The core reason for a friendship is that it can and is meant to help us move forward and grow – Editor ZARKO DAVINIC explores how can we redefine the value of a friendship in the times of social distancing.
GET YOUR COPY IN PRINT $28.90 AND DIGITAL $3.90
Read more after the jump:
Thriving in each other companies is part of being human, at this time of social distancing now more than ever we realise the true nature of all of us as social creatures. The technology and social networks often blamed for cancelling our instinct for human connection are today what is keeping us closer. The social networks which in great part are responsible for our very own pre-pandemic self isolation are today showing us what social really means and what our friends and family truly contribute to our lives.
Surely connecting virtual friends online without any thought to what such a word actually means or what any of our connections can add to our daily lives is decades later going on even right now. While the meaning of friendship online has massively shifted for the olden days of MySpace the vitality in the same remains to this day. Friendships are key to our health and overall well being. Multiple statistics are showing the importance of the same, as we grow older bonds created with friendships are more important than family connections. These friendships have a profound effect on our health and happiness. In 2020 Harvard Medical School research teams have explored the way our immune system and handling old age benefit from strong social connections. As published by Harvard Health in the Harvard Women’s Health Watch: “A relative lack of social ties is associated with depression and later-life cognitive decline, as well as with increased mortality. One study, which examined data from more than 309,000 people, found that lack of strong relationships increased the risk of premature death from all causes by 50%, an effect on mortality risk roughly comparable to smoking up to 15 cigarettes a day, and greater than obesity and physical inactivity.“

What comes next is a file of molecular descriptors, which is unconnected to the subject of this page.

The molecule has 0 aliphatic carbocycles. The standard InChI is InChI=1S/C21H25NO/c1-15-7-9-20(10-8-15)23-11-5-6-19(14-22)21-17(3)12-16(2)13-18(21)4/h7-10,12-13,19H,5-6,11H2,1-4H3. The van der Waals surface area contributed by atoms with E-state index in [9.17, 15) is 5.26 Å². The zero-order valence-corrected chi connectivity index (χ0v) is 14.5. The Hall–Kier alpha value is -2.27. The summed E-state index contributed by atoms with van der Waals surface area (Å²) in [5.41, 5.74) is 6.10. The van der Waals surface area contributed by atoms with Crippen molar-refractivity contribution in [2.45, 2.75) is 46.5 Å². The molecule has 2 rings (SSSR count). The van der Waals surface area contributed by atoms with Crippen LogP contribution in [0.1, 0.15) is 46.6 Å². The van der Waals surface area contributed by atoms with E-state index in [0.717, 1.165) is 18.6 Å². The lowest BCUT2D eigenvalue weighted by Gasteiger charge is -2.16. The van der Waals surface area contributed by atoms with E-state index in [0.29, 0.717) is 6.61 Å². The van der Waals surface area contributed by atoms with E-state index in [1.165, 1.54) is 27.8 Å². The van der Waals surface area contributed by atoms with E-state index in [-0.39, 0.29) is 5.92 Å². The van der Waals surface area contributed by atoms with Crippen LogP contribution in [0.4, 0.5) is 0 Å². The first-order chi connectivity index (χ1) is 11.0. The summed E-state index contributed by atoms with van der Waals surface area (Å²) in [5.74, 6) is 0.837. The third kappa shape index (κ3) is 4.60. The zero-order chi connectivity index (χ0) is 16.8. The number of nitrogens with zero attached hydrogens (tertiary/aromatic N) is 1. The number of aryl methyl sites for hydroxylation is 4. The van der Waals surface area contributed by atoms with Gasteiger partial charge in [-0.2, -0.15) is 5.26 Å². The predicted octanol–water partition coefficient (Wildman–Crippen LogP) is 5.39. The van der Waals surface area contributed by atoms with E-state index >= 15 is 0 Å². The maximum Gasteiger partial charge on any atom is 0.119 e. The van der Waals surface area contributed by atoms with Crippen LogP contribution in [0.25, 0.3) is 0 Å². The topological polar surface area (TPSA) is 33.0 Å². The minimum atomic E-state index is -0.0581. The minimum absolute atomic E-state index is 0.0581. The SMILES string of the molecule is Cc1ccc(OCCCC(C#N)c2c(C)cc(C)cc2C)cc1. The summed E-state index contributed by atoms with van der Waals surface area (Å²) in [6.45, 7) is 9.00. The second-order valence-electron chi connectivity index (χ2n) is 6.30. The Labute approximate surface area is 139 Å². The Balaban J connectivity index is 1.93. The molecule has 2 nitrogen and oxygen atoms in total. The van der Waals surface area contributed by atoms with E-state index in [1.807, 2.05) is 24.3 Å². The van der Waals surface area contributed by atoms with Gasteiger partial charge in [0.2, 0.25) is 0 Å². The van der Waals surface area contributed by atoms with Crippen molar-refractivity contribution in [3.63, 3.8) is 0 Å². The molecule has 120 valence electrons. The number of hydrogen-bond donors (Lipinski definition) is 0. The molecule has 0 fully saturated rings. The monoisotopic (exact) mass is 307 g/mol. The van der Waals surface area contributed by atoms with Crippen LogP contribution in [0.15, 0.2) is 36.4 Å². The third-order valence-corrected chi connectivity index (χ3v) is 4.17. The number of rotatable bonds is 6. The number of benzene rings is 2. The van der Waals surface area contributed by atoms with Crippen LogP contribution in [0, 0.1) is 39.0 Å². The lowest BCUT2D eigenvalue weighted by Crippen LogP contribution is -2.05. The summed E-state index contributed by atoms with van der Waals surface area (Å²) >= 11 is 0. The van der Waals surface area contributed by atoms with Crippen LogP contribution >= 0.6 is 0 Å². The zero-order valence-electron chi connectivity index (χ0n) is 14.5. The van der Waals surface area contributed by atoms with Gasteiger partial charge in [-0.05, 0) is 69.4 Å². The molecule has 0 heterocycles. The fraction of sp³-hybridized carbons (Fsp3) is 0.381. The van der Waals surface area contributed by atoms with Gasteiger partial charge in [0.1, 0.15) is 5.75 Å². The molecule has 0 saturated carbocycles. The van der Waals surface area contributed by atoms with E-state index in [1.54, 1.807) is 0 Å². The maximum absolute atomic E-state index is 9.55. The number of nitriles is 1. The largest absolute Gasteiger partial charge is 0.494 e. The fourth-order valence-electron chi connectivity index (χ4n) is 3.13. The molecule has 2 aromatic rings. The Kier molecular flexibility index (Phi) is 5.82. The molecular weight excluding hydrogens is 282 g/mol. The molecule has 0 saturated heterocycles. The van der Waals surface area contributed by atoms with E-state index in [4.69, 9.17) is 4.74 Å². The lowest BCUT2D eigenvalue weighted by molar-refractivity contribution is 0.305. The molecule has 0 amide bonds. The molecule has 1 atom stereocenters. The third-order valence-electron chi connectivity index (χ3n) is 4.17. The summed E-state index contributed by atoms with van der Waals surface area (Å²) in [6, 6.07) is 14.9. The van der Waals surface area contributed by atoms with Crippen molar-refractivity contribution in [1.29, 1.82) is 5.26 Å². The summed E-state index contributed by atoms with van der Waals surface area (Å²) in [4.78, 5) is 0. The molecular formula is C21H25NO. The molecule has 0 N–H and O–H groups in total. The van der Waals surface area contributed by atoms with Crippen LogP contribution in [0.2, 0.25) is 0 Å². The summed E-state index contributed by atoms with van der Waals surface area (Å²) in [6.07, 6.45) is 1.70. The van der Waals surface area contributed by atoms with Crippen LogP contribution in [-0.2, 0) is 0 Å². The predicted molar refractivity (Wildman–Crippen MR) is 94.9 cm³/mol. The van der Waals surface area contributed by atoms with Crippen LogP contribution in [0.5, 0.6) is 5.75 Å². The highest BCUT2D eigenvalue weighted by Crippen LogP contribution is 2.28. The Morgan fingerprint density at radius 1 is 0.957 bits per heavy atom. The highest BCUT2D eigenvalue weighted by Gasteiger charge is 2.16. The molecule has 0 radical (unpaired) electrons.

“Lack of strong relationships increased the risk of premature death from all causes by 50%, an effect on mortality risk roughly comparable to smoking up to 15 cigarettes a day, and greater than obesity and physical inactivity.”
Not only is according to Harvard studies lack of friendship as bad as smoking a pack a day, the same can add up harmful stress, affecting your coronary arteries, insulin regulation, gut function and finally the immune system. While on the opposite hand caring for our friends and receiving the care back actually massively triggers stress reducing hormones. Research continues adding on: “Having a network of important relationships with social support can also make a difference. A large Swedish study of people ages 75 and over concluded that dementia risk was lowest in those with a variety of satisfying contacts with friends and relatives.”
With a mission to stay at home, many of us will have to spend this time of self isolation close to our families, even in these extraordinary situation it is easy to get caught up in our own family dynamics and perhaps even forget the chance for a deeper connection within our own family ties. Whether it is your family members or flatmates this moments far different from family or celebration gatherings, are providing a different kind of chance for people coming together.
The decades long promotion of stark individualism has surely got us prepared to handle solitude. With individualism favoured over social bonding we may have forgotten the importance of that same social bond. The sentiment shaping our self worth such as career and income as well as consumerism is today postponed till later day allowing us to rebuild our dissolving social and familial relationships in the wake of this global crisis.
Yet it is much harder to create new friendships as we grow older. According to scientific studies, our ability to form new social connections peaks at our age of 25. Furthermore while trying to put a metric on friendship scientist have concurred forming a new friendship takes a little over 200 hours of shared time and conversations before one qualifies for a good friend. While factually many of us will get the best friend sort of tingles after those 200 hours, according to the studies of Jeffrey Hall, an associate professor of communication studies at The University of Kansas. Hall shared in 2018 for the Kansas University Alert newsletter: “We have to put that time in. You can’t snap your fingers and make a friend. Maintaining close relationships is the most important work we do in our lives, most people on their deathbeds agree.”